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I am head of my school, and I am being interviewed for the post of head of another school in a neighbouring authority. I don't want to resign until I have the new headship under my belt. What are the rules for resigning?


The 'burgundy book' (Conditions of Service for School Teachers in England and Wales) details resignation dates. For heads, the due dates are 30 September, 31 January and 30 April. For all other teachers, the dates are 31 October, 28 February and 31 May. These dates, and the expectation that moves should be made at the end of term, can be changed by agreement. We do recommend that you definitely have been offered and accepted the new headship before you make moves to resign or begin negotiating a leaving date. Resignations should be made formally in writing to your employer, usually either the LEA or the governing body.


I have received a letter from one of our teachers, who has been sick on and off for weeks. In her letter, she tells me her doctor has diagnosed stress-related illness caused by her job, and that she is to take several more weeks on sick leave. We are a smallish school and we simply cannot afford to let this happen. As the head, is there any way I can stop it?


There is a well-established procedure for dealing with sick leave, which has been agreed by the public sector employers and the unions, and which is enshrined in the 'burgundy book'.

It lays down how much teachers are to be paid after certain periods of illness, as well as detailing some of the administrative aspects. There is an obligation to see what can be done to mitigate stress in so far as it has been caused by situations in school (though not where it is caused by external factors). You should explore this.

If absence continues, you should explore fitness for work. In your case, our advice is to arrange for the teacher to be seen by an occupational health specialist, who will ask for specialist diagnosis if necessary.

If at a later stage it becomes evident that the teacher will not be able to return to work within a reasonable time, the governors may well decide to dismiss - but great care needs to be taken, and nothing should be done without consulting your personnel advice providers in the first place.


I have a young and charismatic male teacher who is attracting a following among our sixth form girls. There are rumours that he is showing a personal interest in one of them, but I have nothing concrete to go on. How should I handle it?


You should see him at once and warn him of the risk he could be taking. Even if there is no substance to the accusations, rumours can be almost as damaging as reality. He needs to know it and monitor his behaviour accordingly.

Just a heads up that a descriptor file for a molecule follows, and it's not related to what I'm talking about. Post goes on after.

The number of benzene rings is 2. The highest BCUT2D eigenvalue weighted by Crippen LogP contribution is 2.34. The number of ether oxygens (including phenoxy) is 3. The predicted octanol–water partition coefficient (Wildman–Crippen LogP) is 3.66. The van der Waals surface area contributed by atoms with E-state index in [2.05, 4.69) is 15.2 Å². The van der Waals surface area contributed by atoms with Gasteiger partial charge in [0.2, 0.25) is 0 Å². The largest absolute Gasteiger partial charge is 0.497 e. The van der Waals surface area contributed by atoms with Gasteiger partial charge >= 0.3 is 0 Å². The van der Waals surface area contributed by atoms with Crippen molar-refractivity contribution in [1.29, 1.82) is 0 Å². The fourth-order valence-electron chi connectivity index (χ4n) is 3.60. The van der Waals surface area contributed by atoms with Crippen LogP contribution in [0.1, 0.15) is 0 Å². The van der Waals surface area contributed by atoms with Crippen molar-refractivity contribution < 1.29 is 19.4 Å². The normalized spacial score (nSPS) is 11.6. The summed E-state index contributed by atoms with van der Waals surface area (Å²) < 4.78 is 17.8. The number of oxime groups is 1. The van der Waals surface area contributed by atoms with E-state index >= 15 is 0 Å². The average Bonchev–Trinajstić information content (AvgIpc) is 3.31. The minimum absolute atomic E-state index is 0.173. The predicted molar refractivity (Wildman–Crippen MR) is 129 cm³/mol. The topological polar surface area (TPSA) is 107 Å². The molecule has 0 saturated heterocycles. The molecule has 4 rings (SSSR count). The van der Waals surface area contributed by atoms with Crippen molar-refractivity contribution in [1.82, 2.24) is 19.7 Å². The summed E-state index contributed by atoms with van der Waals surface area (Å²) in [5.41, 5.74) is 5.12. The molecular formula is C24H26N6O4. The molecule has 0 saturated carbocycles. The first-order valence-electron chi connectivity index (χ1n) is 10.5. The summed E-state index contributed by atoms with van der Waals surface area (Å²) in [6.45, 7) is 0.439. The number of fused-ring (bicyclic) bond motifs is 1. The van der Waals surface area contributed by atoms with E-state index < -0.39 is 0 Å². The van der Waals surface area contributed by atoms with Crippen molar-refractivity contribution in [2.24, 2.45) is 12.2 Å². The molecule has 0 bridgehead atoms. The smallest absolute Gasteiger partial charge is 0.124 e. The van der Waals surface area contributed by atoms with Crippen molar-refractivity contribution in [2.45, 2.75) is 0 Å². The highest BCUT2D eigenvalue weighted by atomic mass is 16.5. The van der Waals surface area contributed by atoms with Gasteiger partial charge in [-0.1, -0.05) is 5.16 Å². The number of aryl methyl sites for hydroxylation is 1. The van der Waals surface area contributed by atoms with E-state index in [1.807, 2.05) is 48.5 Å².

If there is more to it than idle gossip, you have reason to take it very seriously. Under the Sexual Offences (Amendment) Act 2000, it is an offence for a person over 18 to have intercourse or other sexual activity with a person under 18, if he or she is in a position of trust to that person.

Things obviously may not have gone that far but clearly there is a possibility that he will not only be putting himself at risk of imprisonment but effectively destroying his career.

If the situation was that there was evidence that he had sex with a sixth form girl, then it would be sensible to contact the LEA and discuss action.

A decision may need to be made as to whether this is a case of an immature young man flattered by unaccustomed attention or a sexual predator.

Slander: don't pay the price


We have recently had an issue where one of our grounds staff was accused of verbally harassing a 16 year-old girl pupil. She told her parents about it, who came in and told me. My deputy made a thorough investigation and decided there was very little in it.

The issue died down at school relatively quickly. However, the parents also told the local newspaper, which printed a grossly exaggerated account with lurid details. I want to sue the paper for damages.


No matter how much you think you are justified, our strong advice is to do no such thing. The story is likely to be a one-day wonder, soon forgotten by everyone except those of you who were involved.

Libel, slander and defamation cases are incredibly expensive to mount, and court costs of over £150,000 are by no means uncommon.

They also serve to pull in other media, who will relish your discomfort and damage your standing. Very few such cases result in success, and most are remembered for the accusations, not the results.


The SHA hotline is a completely confidential service available to answer members' questions and assist with issues that arise in school. The questions and answers above are based on real calls to the hotline in the last month. To protect confidentiality, all scenarios have been anonymised.

If you need advice on a personal or professional issue, call 0116 299 1122 and ask for the hotline officer.

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